Janssen has submitted an application to the European Medicines Agency (EMA) asking that ponesimod be approved as an oral treatment for adults with relapsing multiple sclerosis (MS) in the European Union.
Ponesimod (formerly ACT-128800) is an experimental treatment that targets the sphingosine-1-phosphate receptor 1 (S1P1), and reportedly with high selectivity. In doing so, it works to ‘trap’ immune cells in lymph nodes, limiting the damage they can do to the nervous system.
The company’s Marketing Authorisation Application for ponesimod is based on data from the Phase 3 clinical trial OPTIMUM (NCT02425644). In this trial, 1,133 people with relapsing-remitting MS (RRMS) or active secondary progressive MS (SPMS) were randomly assigned to either ponesimod at 20 mg or Aubagio (teriflunomide) at 14 mg, both taken by mouth once a day for two years (108 weeks).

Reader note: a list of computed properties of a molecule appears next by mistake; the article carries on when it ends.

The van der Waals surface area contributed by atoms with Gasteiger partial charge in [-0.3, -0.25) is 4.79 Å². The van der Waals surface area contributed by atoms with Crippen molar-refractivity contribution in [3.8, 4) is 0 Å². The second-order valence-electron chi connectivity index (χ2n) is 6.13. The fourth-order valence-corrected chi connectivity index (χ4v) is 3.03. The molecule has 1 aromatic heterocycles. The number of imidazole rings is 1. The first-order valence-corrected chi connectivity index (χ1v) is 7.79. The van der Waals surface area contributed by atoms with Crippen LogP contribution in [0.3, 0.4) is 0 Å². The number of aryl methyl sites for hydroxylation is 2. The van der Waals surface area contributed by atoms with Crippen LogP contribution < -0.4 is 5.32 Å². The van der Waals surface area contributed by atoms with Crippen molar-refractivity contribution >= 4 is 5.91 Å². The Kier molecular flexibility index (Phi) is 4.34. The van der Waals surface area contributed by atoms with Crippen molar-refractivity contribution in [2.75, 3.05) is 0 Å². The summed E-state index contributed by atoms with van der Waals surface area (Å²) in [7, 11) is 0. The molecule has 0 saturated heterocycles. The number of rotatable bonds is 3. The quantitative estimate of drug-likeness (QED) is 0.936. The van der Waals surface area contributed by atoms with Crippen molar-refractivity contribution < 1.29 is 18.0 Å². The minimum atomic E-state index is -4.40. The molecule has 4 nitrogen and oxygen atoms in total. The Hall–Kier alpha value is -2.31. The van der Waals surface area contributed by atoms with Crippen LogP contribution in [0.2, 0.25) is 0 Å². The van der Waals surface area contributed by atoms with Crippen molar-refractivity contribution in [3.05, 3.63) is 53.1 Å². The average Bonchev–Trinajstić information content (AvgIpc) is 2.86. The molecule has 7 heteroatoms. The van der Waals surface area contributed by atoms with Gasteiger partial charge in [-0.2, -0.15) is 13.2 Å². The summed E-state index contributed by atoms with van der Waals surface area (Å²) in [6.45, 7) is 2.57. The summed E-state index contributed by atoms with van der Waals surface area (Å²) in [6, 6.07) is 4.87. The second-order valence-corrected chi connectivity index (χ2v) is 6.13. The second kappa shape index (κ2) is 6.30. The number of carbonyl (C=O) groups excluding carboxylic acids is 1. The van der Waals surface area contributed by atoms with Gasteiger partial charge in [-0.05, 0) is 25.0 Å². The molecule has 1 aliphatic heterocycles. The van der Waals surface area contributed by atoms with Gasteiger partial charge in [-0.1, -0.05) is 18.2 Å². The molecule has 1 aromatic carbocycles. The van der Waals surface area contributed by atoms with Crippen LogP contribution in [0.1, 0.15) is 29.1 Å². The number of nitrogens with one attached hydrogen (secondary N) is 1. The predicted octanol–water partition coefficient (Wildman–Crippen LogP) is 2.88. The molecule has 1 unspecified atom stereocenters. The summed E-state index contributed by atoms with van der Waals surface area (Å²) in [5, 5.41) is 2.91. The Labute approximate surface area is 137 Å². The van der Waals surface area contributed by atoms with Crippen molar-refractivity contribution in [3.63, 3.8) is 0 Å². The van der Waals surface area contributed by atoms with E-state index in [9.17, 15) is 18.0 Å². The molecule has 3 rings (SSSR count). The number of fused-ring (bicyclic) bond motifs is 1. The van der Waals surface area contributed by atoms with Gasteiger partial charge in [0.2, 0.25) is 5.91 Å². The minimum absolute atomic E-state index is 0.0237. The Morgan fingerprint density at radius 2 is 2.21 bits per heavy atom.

Topline results from OPTIMUM showed that the annualized relapse rate (ARR) was significantly reduced by 30.5% with ponesimod, as compared to Aubagio, treatment — on average, 0.202 relapses per year in the ponesimod group and 0.290 among those given Aubagio.
A significant reduction (56%) in the number of new active, inflammatory brain lesions visible on a magnetic resonance imaging (MRI) scan was also seen with ponesimod treatment, as compared to Aubagio. There was also a trend towards lesser disability progression with ponesimod, but this did not reach statistical significance.
Ponesimod did lead to a statistically significant reduction in reported fatigue relative to Aubagio.
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